Re: Scheduling NTBackup to mapped drive

  • From: "Jared Johnson" <jaredsjazz@xxxxxxxxx>
  • To: "'[ExchangeList]'" <exchangelist@xxxxxxxxxxxxx>
  • Date: Sat, 7 Aug 2004 21:23:31 -0400

Poor newbie. Like I taught Mark, I'll teach you as well.

Next time you're in Maryland, look me up. I'll charge you double though. 

-----Original Message-----
From: Steve Moffat [mailto:steve@xxxxxxxxxxxxxxxxxxxxxxxxxx] 
Sent: Saturday, August 07, 2004 9:17 PM
To: [ExchangeList]
Subject: [exchangelist] Re: Scheduling NTBackup to mapped drive

http://www.MSExchange.org/

You sir, are the most arrogant son of a bitch that I have ever had the
misfortune to be on a mail list with.

Your conception of a secure server stinks as there is no such thing as has
been pointed out to you repeatedly throughout this thread.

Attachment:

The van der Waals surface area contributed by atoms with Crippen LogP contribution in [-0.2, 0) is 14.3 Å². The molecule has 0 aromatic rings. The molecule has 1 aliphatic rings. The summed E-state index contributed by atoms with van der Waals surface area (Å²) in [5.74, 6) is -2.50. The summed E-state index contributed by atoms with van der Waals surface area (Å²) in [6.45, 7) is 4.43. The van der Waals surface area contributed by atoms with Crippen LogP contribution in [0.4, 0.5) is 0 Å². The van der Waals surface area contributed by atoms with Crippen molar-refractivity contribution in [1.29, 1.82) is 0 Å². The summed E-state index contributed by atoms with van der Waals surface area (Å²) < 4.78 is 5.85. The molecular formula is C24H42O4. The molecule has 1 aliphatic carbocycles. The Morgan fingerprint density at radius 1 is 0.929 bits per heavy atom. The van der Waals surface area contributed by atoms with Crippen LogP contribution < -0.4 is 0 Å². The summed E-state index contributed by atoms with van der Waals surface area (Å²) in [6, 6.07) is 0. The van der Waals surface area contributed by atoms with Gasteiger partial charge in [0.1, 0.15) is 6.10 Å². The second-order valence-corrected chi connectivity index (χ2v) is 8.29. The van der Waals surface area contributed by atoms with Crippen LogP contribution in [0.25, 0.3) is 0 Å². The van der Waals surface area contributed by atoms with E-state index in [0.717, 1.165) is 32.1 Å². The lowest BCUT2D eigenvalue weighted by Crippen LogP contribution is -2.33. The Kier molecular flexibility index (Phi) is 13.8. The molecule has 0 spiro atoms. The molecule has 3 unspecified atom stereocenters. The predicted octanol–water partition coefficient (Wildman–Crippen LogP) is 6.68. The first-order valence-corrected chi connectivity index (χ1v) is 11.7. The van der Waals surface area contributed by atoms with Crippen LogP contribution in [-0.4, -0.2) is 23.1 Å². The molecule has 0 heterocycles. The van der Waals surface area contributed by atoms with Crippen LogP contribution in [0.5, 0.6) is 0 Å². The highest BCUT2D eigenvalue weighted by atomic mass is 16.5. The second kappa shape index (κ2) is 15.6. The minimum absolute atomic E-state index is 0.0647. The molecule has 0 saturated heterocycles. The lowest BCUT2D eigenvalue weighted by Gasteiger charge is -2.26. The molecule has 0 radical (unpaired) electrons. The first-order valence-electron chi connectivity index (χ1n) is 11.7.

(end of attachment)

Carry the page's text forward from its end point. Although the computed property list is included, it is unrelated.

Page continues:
There is no point security wise in either logging off or locking a server as
any IT admin should know, due to the presence of applications like ERD
Commander etc which will let any monkey reset the admin password etc.

The only secure server is the one in the locked security room with RDP
disabled.

Steve



-----Original Message-----
From: Jared Johnson [mailto:jaredsjazz@xxxxxxxxx]
Sent: Saturday, August 07, 2004 10:06 PM
To: Exchange Weblist
Subject: [exchangelist] Re: Scheduling NTBackup to mapped drive

http://www.MSExchange.org/

Hmm... interesting how Mr. Mark Fugatt didn't even know the basic of Active
Directory and I had to teach him. Could it be that he perhaps doesn't know
AD or basics of security? That all he has to offer is expertise in Exchange?
That has been proven here. Or did you just conveniently miss my response to
his AD newbie email?